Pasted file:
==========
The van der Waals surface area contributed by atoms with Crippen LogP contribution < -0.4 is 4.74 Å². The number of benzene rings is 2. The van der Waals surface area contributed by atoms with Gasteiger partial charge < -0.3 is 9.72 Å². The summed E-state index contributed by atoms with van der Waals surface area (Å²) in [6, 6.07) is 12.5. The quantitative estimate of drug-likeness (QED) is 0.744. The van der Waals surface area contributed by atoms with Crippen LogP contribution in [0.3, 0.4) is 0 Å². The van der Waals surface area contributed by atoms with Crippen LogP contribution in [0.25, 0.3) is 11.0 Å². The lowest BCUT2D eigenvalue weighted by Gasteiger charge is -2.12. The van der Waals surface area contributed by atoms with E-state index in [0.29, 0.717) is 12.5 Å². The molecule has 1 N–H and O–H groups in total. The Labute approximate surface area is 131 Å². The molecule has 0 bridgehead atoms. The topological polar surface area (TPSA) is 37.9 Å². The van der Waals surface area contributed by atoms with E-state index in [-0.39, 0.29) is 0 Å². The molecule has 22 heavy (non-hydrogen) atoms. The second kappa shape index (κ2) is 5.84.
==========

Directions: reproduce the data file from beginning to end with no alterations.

The van der Waals surface area contributed by atoms with Crippen LogP contribution < -0.4 is 4.74 Å². The number of benzene rings is 2. The van der Waals surface area contributed by atoms with Gasteiger partial charge < -0.3 is 9.72 Å². The summed E-state index contributed by atoms with van der Waals surface area (Å²) in [6, 6.07) is 12.5. The quantitative estimate of drug-likeness (QED) is 0.744. The van der Waals surface area contributed by atoms with Crippen LogP contribution in [0.3, 0.4) is 0 Å². The van der Waals surface area contributed by atoms with Crippen LogP contribution in [0.25, 0.3) is 11.0 Å². The lowest BCUT2D eigenvalue weighted by Gasteiger charge is -2.12. The van der Waals surface area contributed by atoms with E-state index in [0.29, 0.717) is 12.5 Å². The molecule has 1 N–H and O–H groups in total. The Labute approximate surface area is 131 Å². The molecule has 0 bridgehead atoms. The topological polar surface area (TPSA) is 37.9 Å². The van der Waals surface area contributed by atoms with E-state index in [-0.39, 0.29) is 0 Å². The molecule has 22 heavy (non-hydrogen) atoms. The second kappa shape index (κ2) is 5.84.